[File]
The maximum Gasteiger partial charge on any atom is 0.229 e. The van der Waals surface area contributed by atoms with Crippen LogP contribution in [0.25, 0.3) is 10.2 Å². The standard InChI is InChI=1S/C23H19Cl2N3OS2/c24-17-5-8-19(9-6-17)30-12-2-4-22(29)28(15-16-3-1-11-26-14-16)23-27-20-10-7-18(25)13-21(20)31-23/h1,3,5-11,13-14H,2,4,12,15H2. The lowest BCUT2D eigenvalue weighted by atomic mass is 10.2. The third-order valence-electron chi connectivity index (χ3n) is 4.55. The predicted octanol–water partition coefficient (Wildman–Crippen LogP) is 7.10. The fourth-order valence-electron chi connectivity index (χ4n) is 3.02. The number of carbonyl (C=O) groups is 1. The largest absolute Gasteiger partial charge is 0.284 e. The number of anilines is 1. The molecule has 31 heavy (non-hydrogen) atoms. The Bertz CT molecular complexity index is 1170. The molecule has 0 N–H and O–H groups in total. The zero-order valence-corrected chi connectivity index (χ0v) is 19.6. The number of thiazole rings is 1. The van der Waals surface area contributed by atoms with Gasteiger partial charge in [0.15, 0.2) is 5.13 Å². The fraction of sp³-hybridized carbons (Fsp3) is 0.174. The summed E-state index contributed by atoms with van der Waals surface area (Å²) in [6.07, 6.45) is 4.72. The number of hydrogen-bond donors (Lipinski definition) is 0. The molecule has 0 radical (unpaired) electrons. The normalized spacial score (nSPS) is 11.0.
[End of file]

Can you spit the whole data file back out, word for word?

The maximum Gasteiger partial charge on any atom is 0.229 e. The van der Waals surface area contributed by atoms with Crippen LogP contribution in [0.25, 0.3) is 10.2 Å². The standard InChI is InChI=1S/C23H19Cl2N3OS2/c24-17-5-8-19(9-6-17)30-12-2-4-22(29)28(15-16-3-1-11-26-14-16)23-27-20-10-7-18(25)13-21(20)31-23/h1,3,5-11,13-14H,2,4,12,15H2. The lowest BCUT2D eigenvalue weighted by atomic mass is 10.2. The third-order valence-electron chi connectivity index (χ3n) is 4.55. The predicted octanol–water partition coefficient (Wildman–Crippen LogP) is 7.10. The fourth-order valence-electron chi connectivity index (χ4n) is 3.02. The number of carbonyl (C=O) groups is 1. The largest absolute Gasteiger partial charge is 0.284 e. The number of anilines is 1. The molecule has 31 heavy (non-hydrogen) atoms. The Bertz CT molecular complexity index is 1170. The molecule has 0 N–H and O–H groups in total. The zero-order valence-corrected chi connectivity index (χ0v) is 19.6. The number of thiazole rings is 1. The van der Waals surface area contributed by atoms with Gasteiger partial charge in [0.15, 0.2) is 5.13 Å². The fraction of sp³-hybridized carbons (Fsp3) is 0.174. The summed E-state index contributed by atoms with van der Waals surface area (Å²) in [6.07, 6.45) is 4.72. The number of hydrogen-bond donors (Lipinski definition) is 0. The molecule has 0 radical (unpaired) electrons. The normalized spacial score (nSPS) is 11.0.